As long as LSBs need to keep huge stocks from January, they will still lose money.

What would really help the LBSs, and also the dealers, would be to set-up some sort of BSMs or BRs, like in other retail industries. Basically, dealers would support LBSs in destocking/selling larger unsold volumes and the manufacturers would support the dealers in giving these BSMs and/or BRs. That way, the profit margin for the LSBs would be higher(as the destocking would not be soley on their backs) and it would be more easy for a shop owner to take larger stocks, knowing that dealers will help them if that's the case.
In the end, it would be beneficial for all parts involved, as the volumes would increase. It works in retail, why wouldn't work in bike industry. Like someone said above, to a degree, this is fashion.
  • 1 0
 @biker245: Because it's not the same price, it's usually higher.
  • 1 0
 @santacruzbicycles has done this for ages. Don’t get me started on them selling out for new standards and cool paint schemes but essentially the same as you are saying. Release a new model when significant enough
  • 1 0
 @eugenux: help me out here. "LSB" is a typo for "LBS", which means "local bike shop". What do "BSM" and "BR" mean?
  • 2 0
Back system money and back rebate.

Basically, I agree with a distributer to take 1000 pcs of whatever, which I need to sell in 60 days maximum to be profitable. If, for instance, after 50 days, I have sold only 200 pcs, the distributer will be emitting a correction invoice, thus changing(lowering) my aquisition price or negative invoice directly or I will simply invoicing him and use the money for financing sales campaigns. All of these(+similar) go into those BSMs and BRs.
  • 14 1
 Kudos for a new approach. As someone who used to work in a shop and a friend of may who still do, I know the frustration they are going thru with having to discount in their busy season and being stuck with last season or not enough new season inventory.
  • 3 4
 This isn’t a new approach. Santa Cruz has been doing this forever. Hence v1 v2 etc .
  • 6 1
 @usedbikestuff: Actually Santa Cruz does mid-season model year switch. MY20 was released July 1st last year, and MY21 was launched on July 7th.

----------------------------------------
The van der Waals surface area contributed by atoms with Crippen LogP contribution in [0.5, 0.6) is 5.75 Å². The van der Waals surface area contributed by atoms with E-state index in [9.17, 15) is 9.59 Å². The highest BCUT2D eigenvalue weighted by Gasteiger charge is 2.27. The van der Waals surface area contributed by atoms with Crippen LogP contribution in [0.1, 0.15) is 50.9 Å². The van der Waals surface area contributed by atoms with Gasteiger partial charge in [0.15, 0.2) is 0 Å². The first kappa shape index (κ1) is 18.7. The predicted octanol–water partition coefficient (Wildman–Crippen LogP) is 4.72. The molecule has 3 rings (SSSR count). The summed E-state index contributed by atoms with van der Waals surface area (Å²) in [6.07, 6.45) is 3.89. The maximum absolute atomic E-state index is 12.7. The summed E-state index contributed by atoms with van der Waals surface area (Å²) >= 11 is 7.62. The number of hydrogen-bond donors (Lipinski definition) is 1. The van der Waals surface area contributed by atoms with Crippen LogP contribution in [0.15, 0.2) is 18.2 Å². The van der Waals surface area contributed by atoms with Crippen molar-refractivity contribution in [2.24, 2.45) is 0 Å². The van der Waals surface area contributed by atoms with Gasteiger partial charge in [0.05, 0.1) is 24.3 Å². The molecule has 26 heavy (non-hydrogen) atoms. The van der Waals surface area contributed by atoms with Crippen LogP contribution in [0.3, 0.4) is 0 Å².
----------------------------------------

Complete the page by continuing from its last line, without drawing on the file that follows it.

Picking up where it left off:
• 1 7
flag usedbikestuff (Jul 13, 2020 at 14:13) (Below Threshold)
 @leon-forfar: I guess I was taking a trip in the way back machine when you still could customize the front and rear triangle color of your nomad and select the parts build separate from your fork before you ordered it and waited 6 to 8 months to receive it. Blur 4x, v2 alum bonds. Pre-driver 8 days.

It’s typical Cannondale shit to come charging through the front door claiming they thought of it first when in fact they should have just moved to this model without making any sort of mention.

Like that scene in dumb and dumber where Lloyd says “we landed on the moon!” This isn’t news and it isn’t new
  • 13 0
 Brilliant! Big ups Dorel for taking action in this moment.
  • 7 0
 I know I'm in the wrong hemisphere but it always seemed weird having bikes come out in the middle of winter. It meant you could an Enduro in July 2019 that was a 19 bike, then in August the bike became a 20. It will be interesting to see how the industry is impacted here as it will just be a reverse of the Northern Hemisphere. To be honest, colour tweaks are about the only way I can keep track of the year changes.
  • 4 0
 Well it would mean clearing "old" stock at Christmas or even boxing day sales in AU, which in way makes more sense than middle of the year sales. I think it suits southern hemisphere better as well.
  • 8 0
 Funny enough Cannondale was the first to just launch bikes in the middle of summer back in the 90's... rest of the industry followed. Go figure.
  • 10 4
 This is awesome. keeps winter exciting. Nothing sucks more then going to pull the trigger on a new ride, and all the sudden next years model is out and then quickly sold out. and your stuck... fucking sucks
  • 11 52
flag GlassGuy (Jul 13, 2020 at 13:08) (Below Threshold)